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complexes of fruit flies


at

h
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and humans have similar
sequences and are in the
same order on their
chromosomes

Annelids, mollusks, and


echinoderms also have
Hox genes

Infer that common


ancestor had 8
Hox genes
The difficult nature of classification
As youve done your lab work, youve no doubt
noticed that theres a certain arbitrary nature to this
work, and that the graphics used are often unable to
depict something important about an organisms
lineage
We should always remember that all phylogenetic
trees are hypothetical!
Scientists use several things to try to be as accurate
as possible (achieve maximum parsimony)
Some phylogenetic trees use proportional branch
lengths to demonstrate the degree of genetic change
since divergance
Scientists try to use the simplest explanation
consistent with the facts (Occams razor)
Some scientists use the principle of maximum
likelihood-given certain rules about how DNA changes
over time, a tree can be constructed that reflects the
most likely sequence of genetic change
Figure 28-11
According to morphological
similarities, prokaryotes should
be closely related

Bacteria Archaea Eukarya


Prokaryotes
Mostly single-cellular, but sometimes form colonies
Have cell walls that contain peptidoglycan (hybrid
sugar-protein molecules) as opposed to chitin or
cellulose of eukaryotic cells
React to Gram staining differently
Gram positive have simpler cell walls and retain the
stain
Gram negative have less peptidoglycan in their cells
walls, are more complex and retain less stain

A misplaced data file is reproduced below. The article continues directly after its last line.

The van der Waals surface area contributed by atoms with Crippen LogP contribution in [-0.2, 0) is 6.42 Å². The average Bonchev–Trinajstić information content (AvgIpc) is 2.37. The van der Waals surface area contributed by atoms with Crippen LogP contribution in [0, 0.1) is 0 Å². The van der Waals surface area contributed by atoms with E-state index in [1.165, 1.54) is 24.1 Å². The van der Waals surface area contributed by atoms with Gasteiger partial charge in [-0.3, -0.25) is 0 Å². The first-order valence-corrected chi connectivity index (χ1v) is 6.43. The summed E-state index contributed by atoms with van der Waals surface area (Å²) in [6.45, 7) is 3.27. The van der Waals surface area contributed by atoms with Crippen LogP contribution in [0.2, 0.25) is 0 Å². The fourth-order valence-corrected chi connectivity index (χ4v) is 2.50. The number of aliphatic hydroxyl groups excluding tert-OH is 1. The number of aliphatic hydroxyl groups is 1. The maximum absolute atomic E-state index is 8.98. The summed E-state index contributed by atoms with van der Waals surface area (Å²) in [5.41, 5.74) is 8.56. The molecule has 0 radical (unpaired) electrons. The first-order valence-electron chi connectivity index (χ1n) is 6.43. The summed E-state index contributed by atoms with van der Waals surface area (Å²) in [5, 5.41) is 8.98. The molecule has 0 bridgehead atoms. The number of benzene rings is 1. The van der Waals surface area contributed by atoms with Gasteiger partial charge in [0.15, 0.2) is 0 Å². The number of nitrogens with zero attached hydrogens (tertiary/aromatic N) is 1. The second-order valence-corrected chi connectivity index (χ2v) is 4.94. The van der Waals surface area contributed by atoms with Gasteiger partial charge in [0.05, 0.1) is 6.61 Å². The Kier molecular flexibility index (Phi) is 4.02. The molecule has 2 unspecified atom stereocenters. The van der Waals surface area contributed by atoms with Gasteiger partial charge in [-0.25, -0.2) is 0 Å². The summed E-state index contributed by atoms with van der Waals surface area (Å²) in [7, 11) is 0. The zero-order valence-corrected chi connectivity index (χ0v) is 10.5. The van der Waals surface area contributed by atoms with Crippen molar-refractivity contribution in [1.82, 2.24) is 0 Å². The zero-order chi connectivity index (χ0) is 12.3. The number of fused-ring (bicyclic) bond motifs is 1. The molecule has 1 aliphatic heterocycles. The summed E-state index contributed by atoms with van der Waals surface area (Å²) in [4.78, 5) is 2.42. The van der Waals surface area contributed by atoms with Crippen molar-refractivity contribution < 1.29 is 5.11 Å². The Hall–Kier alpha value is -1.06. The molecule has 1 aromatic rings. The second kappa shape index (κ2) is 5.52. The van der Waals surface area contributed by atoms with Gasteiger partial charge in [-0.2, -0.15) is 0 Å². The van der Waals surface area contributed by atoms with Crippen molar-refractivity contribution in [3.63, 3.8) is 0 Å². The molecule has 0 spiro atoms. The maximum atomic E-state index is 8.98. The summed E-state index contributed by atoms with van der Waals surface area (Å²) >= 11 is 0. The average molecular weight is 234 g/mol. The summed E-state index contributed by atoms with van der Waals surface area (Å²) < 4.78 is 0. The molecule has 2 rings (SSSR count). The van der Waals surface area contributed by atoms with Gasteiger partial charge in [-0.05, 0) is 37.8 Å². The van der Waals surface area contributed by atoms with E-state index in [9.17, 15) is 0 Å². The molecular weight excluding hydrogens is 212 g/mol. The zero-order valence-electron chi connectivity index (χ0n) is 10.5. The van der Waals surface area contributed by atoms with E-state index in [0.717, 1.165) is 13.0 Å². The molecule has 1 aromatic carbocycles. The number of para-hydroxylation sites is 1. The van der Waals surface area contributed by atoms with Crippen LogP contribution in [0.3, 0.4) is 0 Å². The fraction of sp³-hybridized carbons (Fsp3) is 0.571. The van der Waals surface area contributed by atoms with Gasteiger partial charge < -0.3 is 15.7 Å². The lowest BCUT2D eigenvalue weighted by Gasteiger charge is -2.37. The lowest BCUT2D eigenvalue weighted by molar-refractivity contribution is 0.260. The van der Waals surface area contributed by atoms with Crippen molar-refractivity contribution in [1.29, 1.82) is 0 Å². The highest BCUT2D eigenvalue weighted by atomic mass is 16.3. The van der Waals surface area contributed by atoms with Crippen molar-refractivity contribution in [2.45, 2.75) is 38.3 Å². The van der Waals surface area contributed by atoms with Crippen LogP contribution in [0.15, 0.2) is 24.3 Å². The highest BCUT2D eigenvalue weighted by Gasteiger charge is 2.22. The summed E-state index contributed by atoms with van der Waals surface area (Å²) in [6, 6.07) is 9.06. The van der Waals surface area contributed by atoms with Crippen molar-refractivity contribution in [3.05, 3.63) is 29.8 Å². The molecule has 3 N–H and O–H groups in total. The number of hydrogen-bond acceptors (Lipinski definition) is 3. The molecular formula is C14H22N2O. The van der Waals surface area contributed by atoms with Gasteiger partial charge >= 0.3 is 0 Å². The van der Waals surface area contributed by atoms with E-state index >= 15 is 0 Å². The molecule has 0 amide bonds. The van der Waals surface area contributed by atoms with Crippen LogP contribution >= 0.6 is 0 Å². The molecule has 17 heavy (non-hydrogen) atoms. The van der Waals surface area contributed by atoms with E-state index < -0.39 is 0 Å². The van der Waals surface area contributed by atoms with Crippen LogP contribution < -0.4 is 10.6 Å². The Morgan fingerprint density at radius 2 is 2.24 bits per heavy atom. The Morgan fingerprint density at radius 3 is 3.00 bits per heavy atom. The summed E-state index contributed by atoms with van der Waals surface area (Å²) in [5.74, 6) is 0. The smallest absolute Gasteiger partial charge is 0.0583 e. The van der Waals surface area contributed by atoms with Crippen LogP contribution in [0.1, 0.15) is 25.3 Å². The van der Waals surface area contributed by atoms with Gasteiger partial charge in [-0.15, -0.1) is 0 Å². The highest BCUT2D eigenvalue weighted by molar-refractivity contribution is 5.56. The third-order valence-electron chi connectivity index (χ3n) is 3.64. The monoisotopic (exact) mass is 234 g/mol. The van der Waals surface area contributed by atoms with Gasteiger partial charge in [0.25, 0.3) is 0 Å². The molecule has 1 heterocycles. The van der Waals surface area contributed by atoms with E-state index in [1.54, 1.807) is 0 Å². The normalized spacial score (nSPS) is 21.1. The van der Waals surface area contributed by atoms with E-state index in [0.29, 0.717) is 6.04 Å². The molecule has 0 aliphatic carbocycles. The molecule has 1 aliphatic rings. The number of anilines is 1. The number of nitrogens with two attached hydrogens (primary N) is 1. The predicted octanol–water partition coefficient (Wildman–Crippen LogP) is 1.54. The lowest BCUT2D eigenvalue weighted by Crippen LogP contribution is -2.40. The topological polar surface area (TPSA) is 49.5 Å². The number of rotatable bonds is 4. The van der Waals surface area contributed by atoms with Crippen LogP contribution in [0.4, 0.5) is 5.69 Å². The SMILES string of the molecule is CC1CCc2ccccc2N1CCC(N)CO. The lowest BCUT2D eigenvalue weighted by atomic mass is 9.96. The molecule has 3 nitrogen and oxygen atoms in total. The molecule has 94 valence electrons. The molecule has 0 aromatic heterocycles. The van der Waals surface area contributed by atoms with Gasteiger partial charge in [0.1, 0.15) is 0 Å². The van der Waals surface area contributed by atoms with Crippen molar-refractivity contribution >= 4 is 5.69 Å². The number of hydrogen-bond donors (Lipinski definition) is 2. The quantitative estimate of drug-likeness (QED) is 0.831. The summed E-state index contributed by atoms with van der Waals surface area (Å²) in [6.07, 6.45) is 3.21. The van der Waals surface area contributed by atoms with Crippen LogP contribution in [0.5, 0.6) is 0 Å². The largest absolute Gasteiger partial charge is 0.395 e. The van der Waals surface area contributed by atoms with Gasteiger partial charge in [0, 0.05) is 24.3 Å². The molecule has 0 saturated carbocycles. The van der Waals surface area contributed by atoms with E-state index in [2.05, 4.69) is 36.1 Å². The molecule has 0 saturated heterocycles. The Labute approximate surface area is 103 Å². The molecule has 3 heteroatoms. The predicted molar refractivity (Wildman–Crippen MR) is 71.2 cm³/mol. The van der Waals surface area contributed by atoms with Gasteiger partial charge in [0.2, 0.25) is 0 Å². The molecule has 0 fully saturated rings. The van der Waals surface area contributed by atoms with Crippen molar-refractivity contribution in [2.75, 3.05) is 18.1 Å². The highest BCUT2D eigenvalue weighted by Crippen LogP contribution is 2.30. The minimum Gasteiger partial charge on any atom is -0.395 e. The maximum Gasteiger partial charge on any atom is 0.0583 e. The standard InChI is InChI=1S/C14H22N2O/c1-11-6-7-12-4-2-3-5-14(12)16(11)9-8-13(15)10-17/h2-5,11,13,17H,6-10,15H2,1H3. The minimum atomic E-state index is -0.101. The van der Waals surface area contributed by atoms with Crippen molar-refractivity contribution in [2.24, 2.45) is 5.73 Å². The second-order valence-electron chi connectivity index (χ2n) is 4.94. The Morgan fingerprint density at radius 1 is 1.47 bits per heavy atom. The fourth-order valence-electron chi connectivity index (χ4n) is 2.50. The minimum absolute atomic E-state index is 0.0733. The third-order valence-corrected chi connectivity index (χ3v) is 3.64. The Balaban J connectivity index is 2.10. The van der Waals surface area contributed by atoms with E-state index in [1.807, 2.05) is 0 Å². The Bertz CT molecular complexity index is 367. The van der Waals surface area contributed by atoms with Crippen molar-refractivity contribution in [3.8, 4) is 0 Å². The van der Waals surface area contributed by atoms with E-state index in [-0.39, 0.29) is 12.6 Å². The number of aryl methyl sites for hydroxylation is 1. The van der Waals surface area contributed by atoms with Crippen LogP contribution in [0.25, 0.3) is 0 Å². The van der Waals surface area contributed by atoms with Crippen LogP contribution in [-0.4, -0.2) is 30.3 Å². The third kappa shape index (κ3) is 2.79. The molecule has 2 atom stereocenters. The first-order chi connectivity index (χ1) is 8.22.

This is important b/c it has treatment implications for
patients with bacterial infections, since gram negative
bacteria tend to be more resistant to the bodys
defenses and to antibiotics
Figure 28-14a

Gram-positive cells retain Gram stain more


than Gram-negative cells do.

Gram-positive
cells

Gram-negative
cells
Figure 28-14b

Cell walls in Gram-positive bacteria have extensive


peptidoglycan.
Gram-positive
cell wall
Polysaccharides

Cell
wall
Peptidoglycan

Plasma
Protein
membrane
Figure 28-14c

Cell walls in Gram-negative bacteria have some


peptidoglycan and an outer membrane.
Gram-negative
cell wall
Polysaccharides

Cell Outer
wall membrane

Peptidoglycan
Plasma
membrane Protein
Prokaryotes, cont.
Many have a capsule, which is sticky (made of
polysaccharides or proteins) and allows the bacteria
to stick to a substrate or to other bacteria to form a
colony
Some have fimbriae, which are long, hair-like
projections that allow them to fasten to the mucous
membranes of their hosts
Many also have sex pili for conjugation (passing
pieces of DNA back and forth for sexual reproduction)
About have flagella to help them move directionally
(the flagellum isnt as thick as a eukaryotic flagellum
and is not covered by an extension of the plasma
membrane)
Come in 3 main shapes, bacillus, coccus, and spiral
Figure 28-10

Escherichia coli, strain K-12 Growth in liquid medium Growth on solid medium
The success of Prokaryotes
Rapid reproduction, genetic recombination, and
mutation provides diversity
Prokaryotes are therefore highly evolved
Genetic recombination happens b/c of
Transformation-this can happen spontaneously in
nature if bacteria come into contact with other strains
that have died
Transduction-bacteriophages carry genes from one
host to the other. This is accidental as it provides no
advantage for the virus
Conjugation-through the sex pilus b/c of the F factor
(25 genes) that are required for production of the sex
pilus (can be on a plasmid or in the chromosome)
R plasmids (resistance to antibiotics) can be transferred
by conjugation too
Reproduction and Adaptation
Recall that prokaryotes have a single chromosome but
also may contain small plasmids that occurs in the
nucleoid region of the cell
Prokaryotes can reproduce asexually by binary fission
(see the cell division notes) or can reproduce sexually
using conjugation and binary fission
Under ideal conditions, bacteria can divide every 20
minutes (in reality, they divide every 12-24 hours)
Certain bacteria can produce an endospore when
conditions are lacking
The bacteria produces a copy of its chromosome
(internally), and surrounds it with a tough wall.
The rest of the cell dehydrates and dies